Shirley, based on the 2014 novel of the same name, tells the story of famed horror writer Shirley Jackson and her husband having a young couple stay in their house. The film is a great many things, and I say “a great many things” both positively and negatively, as the movie suffers from having both.
There is a lot on the technical side that Shirley does so well. In terms of cinematography, it’s almost perfect, as almost every shot looks and feels like a true wonder. I say almost because there is a big drawback: the shaky cam. This movie is filmed entirely in handheld and it can get annoying at times, even when the direction is pretty spot on. The production design is ambiguous in nature, making it impossible to tell if events are taking place in 1930 or 1950. What I’m trying to say is this movie looks good, and it really shows you just how hard the crew worked on this set.
From an acting standpoint, everyone does an okay job. Oddessa Young and Logan Lerman are fine, but who really steals the show is Elizabeth Moss, who is going hard in every scene she holds screen time. She’s easily the best part of the movie, and gives her second best performance this year outside The Invisible Man. Jackson is agoraphobic, and there are a few scenes where she tries to go outside and we can see the pain and turmoil that lingers within her character.
Unfortunately nothing is consistent in this film. The pacing can go from a slowing grind to a fast sprint, then back to a grinding halt in a matter of seconds. This draws back even further as it cuts into the movie’s tone. You can have a very down to Earth conversation about sex and pregnancy, then the next moment you’re watching a montage of Elizabeth Moss knocking over books while sexy-clad women dance from a tree. Then it turns out to be a dream and the sequence is over, lasting less than ten seconds. This happens more than once, at one point transitioning from Moss is in a bathtub smoking to a pregnant lady with her belly cut open, bleeding everywhere. This makes a jarring experience every time it happens. Even the music suffers from the same problem, sometimes coming out of nowhere in ridiculously loud lasts. It never felt subtle.
These issues don’t stop there, as they fall into the movie’s identity problem, or rather lack thereof one. Shirley tries to be so much at once. It wants to be a period piece drama, a psychological thriller, a romance story, a take on suburban society, and even a dark comedy all at once. But never feels like any of them and instead feels like a jumbled up mess. By the time it ends, I was left wondering what the point of everything was and had no idea. And that’s a huge problem with Shirley, things just happen. There’s an arc that starts near the end of the second act that comes out of nowhere, yet the film acts like it was setting it up the whole time. But nothing happened before to set this up.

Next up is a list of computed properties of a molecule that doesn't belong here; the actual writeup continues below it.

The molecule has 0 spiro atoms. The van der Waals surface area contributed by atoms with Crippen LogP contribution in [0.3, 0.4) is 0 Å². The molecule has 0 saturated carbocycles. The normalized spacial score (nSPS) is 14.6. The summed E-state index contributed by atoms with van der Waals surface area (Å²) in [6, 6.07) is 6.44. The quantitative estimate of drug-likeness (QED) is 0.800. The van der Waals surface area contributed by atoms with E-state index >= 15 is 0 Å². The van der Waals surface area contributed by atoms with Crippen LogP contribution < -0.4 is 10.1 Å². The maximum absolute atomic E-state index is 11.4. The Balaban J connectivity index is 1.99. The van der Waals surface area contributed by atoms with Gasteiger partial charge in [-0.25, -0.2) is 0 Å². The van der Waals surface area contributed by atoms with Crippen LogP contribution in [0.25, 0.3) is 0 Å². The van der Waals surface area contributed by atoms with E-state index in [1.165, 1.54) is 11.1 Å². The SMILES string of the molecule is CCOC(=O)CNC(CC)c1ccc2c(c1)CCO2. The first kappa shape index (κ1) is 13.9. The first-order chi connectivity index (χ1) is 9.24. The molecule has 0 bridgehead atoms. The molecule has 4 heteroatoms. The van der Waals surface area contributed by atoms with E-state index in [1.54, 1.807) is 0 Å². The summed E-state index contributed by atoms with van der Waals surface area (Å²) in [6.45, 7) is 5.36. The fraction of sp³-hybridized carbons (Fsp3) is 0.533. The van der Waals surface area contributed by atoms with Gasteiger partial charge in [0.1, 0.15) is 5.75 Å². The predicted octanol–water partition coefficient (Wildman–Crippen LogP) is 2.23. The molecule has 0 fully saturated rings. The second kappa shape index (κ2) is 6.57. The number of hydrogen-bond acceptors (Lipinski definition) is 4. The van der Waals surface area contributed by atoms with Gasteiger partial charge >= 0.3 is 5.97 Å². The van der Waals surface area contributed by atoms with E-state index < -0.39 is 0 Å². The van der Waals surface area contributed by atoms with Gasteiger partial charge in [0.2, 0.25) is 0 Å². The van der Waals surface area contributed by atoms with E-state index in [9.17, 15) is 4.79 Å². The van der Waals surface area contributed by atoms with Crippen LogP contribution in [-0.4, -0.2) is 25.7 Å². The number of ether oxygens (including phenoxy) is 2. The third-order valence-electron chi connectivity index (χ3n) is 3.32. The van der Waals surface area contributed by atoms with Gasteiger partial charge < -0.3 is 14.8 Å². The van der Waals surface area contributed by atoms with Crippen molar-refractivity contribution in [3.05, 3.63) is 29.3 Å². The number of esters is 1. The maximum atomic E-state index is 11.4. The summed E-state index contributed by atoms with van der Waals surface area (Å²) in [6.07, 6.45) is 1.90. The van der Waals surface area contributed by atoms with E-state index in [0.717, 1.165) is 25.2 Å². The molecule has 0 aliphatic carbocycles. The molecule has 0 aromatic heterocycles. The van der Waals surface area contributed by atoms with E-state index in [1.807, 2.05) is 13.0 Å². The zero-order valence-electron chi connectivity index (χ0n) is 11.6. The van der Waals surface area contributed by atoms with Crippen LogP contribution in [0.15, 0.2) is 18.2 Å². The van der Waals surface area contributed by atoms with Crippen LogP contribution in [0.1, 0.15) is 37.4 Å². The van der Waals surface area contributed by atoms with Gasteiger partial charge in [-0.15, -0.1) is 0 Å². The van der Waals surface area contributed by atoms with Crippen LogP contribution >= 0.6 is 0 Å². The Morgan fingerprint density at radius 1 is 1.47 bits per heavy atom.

For most of Shirley’s runtime, nothing appears to happen. Characters argue, there’s uncomfortable dialogue, other things happen, a baby is born, and then the movie just kind of ends. Conflict and drama happens for the sake of it and the story ends up serving the conflict, rather the other way around. Throughout the film I kept looking at my watch, wondering how much time had passed. Funny enough, several months had passed in the story while only a couple minutes passed for me. Shirley was only an hour and forty seven minutes long, but it felt like an eternity.
This film is filled with a lot of nuance, for better and for worse. Almost every action and piece of dialogue is filled with subtext, yet I don’t think the filmmakers planned out which interactions were supposed to have meaning and which are just random. It all goes back to things just happening in the movie for the sake of happening. The result is a story that thinks it’s smarter than it actually is, kind of like an old classmate in my English class who over analyzed The Great Gatsby to the point where even the teacher had to step in and say “Harry, you’re over analyzing this.” This movie feels like that old classmate.
Verdict: 3 out 5 stars
Shirley does look spectacular, and with a powerhouse performance from Elizabeth Moss, it should have had an equally spectacular story to boost. But it only looks spectacular from the outset. If there was a deeper meaning behind Shirley, I didn’t see it. I do understand the effort that was put into the film’s technical side, but I wish that same love and care shined just as well in the story department. Or better yet: just giving this movie a definitive identity.